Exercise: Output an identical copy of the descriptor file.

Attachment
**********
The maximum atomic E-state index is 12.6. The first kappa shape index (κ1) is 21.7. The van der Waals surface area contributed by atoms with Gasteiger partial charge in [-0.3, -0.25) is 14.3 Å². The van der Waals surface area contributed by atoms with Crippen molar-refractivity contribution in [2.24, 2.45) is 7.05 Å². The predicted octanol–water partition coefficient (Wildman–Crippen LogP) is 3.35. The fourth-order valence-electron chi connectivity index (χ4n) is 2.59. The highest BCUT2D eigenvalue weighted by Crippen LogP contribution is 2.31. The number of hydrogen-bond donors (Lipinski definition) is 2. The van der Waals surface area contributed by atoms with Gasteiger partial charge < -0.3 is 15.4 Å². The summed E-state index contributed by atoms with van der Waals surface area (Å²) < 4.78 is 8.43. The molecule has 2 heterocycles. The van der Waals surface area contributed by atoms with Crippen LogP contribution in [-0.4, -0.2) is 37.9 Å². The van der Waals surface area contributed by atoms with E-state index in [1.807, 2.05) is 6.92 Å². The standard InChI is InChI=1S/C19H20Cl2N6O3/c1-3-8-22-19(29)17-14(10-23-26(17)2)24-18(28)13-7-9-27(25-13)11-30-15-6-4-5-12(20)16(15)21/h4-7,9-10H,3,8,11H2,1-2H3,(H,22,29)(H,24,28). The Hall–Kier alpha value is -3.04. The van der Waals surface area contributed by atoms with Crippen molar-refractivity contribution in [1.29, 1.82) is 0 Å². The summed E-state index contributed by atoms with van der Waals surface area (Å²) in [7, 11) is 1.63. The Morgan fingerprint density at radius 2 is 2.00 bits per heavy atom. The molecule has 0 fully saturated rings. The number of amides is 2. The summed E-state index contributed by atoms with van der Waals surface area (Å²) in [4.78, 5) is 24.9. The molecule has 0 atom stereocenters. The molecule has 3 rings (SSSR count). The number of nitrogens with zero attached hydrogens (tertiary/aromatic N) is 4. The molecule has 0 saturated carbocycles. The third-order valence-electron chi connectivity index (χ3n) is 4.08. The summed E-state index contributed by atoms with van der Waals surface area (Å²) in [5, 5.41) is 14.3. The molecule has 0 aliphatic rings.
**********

The maximum atomic E-state index is 12.6. The first kappa shape index (κ1) is 21.7. The van der Waals surface area contributed by atoms with Gasteiger partial charge in [-0.3, -0.25) is 14.3 Å². The van der Waals surface area contributed by atoms with Crippen molar-refractivity contribution in [2.24, 2.45) is 7.05 Å². The predicted octanol–water partition coefficient (Wildman–Crippen LogP) is 3.35. The fourth-order valence-electron chi connectivity index (χ4n) is 2.59. The highest BCUT2D eigenvalue weighted by Crippen LogP contribution is 2.31. The number of hydrogen-bond donors (Lipinski definition) is 2. The van der Waals surface area contributed by atoms with Gasteiger partial charge < -0.3 is 15.4 Å². The summed E-state index contributed by atoms with van der Waals surface area (Å²) < 4.78 is 8.43. The molecule has 2 heterocycles. The van der Waals surface area contributed by atoms with Crippen LogP contribution in [-0.4, -0.2) is 37.9 Å². The van der Waals surface area contributed by atoms with E-state index in [1.807, 2.05) is 6.92 Å². The standard InChI is InChI=1S/C19H20Cl2N6O3/c1-3-8-22-19(29)17-14(10-23-26(17)2)24-18(28)13-7-9-27(25-13)11-30-15-6-4-5-12(20)16(15)21/h4-7,9-10H,3,8,11H2,1-2H3,(H,22,29)(H,24,28). The Hall–Kier alpha value is -3.04. The van der Waals surface area contributed by atoms with Crippen molar-refractivity contribution in [1.29, 1.82) is 0 Å². The summed E-state index contributed by atoms with van der Waals surface area (Å²) in [7, 11) is 1.63. The Morgan fingerprint density at radius 2 is 2.00 bits per heavy atom. The molecule has 0 fully saturated rings. The number of amides is 2. The summed E-state index contributed by atoms with van der Waals surface area (Å²) in [4.78, 5) is 24.9. The molecule has 0 atom stereocenters. The molecule has 3 rings (SSSR count). The number of nitrogens with zero attached hydrogens (tertiary/aromatic N) is 4. The molecule has 0 saturated carbocycles. The third-order valence-electron chi connectivity index (χ3n) is 4.08. The summed E-state index contributed by atoms with van der Waals surface area (Å²) in [5, 5.41) is 14.3. The molecule has 0 aliphatic rings.